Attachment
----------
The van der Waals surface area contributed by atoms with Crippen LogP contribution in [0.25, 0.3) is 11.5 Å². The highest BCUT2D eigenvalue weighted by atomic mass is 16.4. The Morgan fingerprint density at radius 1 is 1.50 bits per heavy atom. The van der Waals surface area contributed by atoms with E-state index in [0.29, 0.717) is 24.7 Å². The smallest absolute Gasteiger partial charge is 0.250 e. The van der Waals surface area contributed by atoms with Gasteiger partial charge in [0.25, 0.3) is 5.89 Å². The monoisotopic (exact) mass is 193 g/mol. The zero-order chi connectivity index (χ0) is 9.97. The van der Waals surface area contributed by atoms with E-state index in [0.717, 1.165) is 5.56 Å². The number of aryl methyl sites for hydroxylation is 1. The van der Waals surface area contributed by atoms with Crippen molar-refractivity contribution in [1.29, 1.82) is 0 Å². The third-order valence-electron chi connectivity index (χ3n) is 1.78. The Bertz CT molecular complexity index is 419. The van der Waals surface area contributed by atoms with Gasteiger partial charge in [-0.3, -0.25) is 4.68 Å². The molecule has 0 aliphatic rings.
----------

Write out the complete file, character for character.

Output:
The van der Waals surface area contributed by atoms with Crippen LogP contribution in [0.25, 0.3) is 11.5 Å². The highest BCUT2D eigenvalue weighted by atomic mass is 16.4. The Morgan fingerprint density at radius 1 is 1.50 bits per heavy atom. The van der Waals surface area contributed by atoms with E-state index in [0.29, 0.717) is 24.7 Å². The smallest absolute Gasteiger partial charge is 0.250 e. The van der Waals surface area contributed by atoms with Gasteiger partial charge in [0.25, 0.3) is 5.89 Å². The monoisotopic (exact) mass is 193 g/mol. The zero-order chi connectivity index (χ0) is 9.97. The van der Waals surface area contributed by atoms with E-state index in [0.717, 1.165) is 5.56 Å². The number of aryl methyl sites for hydroxylation is 1. The van der Waals surface area contributed by atoms with Crippen molar-refractivity contribution in [1.29, 1.82) is 0 Å². The third-order valence-electron chi connectivity index (χ3n) is 1.78. The Bertz CT molecular complexity index is 419. The van der Waals surface area contributed by atoms with Gasteiger partial charge in [-0.3, -0.25) is 4.68 Å². The molecule has 0 aliphatic rings.